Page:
Union attack on Boeing turns into unfunny joke
Obamaland’s assault on Boeing went from economic tragedy to political farce during a House Oversight Committee field hearing in South Carolina on Friday. Lafe Solomon, acting counsel of the National Labor Relations Board, dropped this gem:
These are difficult economic times, and I truly regret the anxiety this case has caused them and their families. The issuance of the complaint was not intended to harm the workers of South Carolina but rather to protect the rights of workers.
Who cares about intent? If the NLRB gets its way, 1,000 workers at the already completed plant will lose their jobs. Ironically, the NLRB can’t point to anyone who has lost their job as a result of Boeing building a second assembly line for its 787 Dreamliner in South Carolina rather than in the state of Washington. That reality produced this bizarre sequence (via Bloomberg) at the hearing:
“Can you name me a single, solitary worker in Washington state” who lost jobs or benefits? asked Representative Trey Gowdy of South Carolina. “Where is the retaliation?”
Solomon repeatedly responded that he couldn’t “at this time” provide evidence of such an effect. “We believe evidence will show Boeing was motivated by retaliation,” he said.
Verdict first, evidence later. But when you are waging ideological war to accomplish via regulation what you cannot via legislation … well, whatever gets you through the night, right?
To recall: Boeing opened its $750 million facility in union-resistant South Carolina on June 10, employing some 1,000 workers. It’s a second location for the production of the company’s 787 Dreamliner. Boeing might have built the production line back in Washington, but the local union wouldn’t agree to a lengthy no-strike contract. And the company hasn’t forgotten that a 2008 strike helped put the 787 program over budget and behind schedule.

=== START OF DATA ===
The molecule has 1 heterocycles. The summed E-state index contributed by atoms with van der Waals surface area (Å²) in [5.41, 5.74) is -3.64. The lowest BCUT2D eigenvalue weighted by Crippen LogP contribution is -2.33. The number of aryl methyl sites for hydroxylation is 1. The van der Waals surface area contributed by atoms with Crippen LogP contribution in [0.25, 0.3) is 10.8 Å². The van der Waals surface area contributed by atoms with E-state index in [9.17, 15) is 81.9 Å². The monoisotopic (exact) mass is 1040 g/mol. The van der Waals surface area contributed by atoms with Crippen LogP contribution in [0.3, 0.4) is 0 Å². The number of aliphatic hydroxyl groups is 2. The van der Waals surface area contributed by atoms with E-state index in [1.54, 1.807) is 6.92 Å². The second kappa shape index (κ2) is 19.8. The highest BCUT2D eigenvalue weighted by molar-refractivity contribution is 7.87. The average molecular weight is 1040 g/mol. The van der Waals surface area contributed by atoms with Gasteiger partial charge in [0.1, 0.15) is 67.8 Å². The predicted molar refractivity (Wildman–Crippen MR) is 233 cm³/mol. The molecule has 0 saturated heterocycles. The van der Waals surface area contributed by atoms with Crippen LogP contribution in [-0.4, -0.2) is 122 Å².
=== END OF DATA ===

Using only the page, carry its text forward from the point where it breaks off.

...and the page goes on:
After the new plant was built, the NLRB said the move was retaliatory and the line should be moved to Washington. That smacks of overreach. The pertinent law would seem to bar punitive actions by company bosses against union activists. That’s not the situation here. Boeing decided to open a new plant in a state where it was given financial incentives, labor is cheaper and work stoppages are less likely. Again, there’s no evidence any worker in Seattle lost a job. A previous 787 assembly line remains there, and the company claims to have added some 2,000 workers to that facility.
That suggests the move was a rational business decision that didn’t shortchange anyone already working at Boeing. So it’s hard to see how the union’s objection can really hold water. But the legal fight will probably be lengthy and may end up in the U.S. Supreme Court. And if Boeing were to lose, remedying the situation could get expensive.
But there are much broader implications. The NLRB’s fight comes amid a political debate about unions and the threat from anti-union or so-called “right to work” states. If it turns out a union can block a business decision even when there’s no harm to its members, that could easily deter needed manufacturing investment in America, whether by homegrown or foreign-owned companies.
Team Obama thinks little of the idea that “uncertainty” created by its tax, spending and regulatory policies has created an anemic recovery. But if an American business cannot even rely on the law to protect its fundamental economic right to open a plant in its state of choice, then it really cannot be certain of much.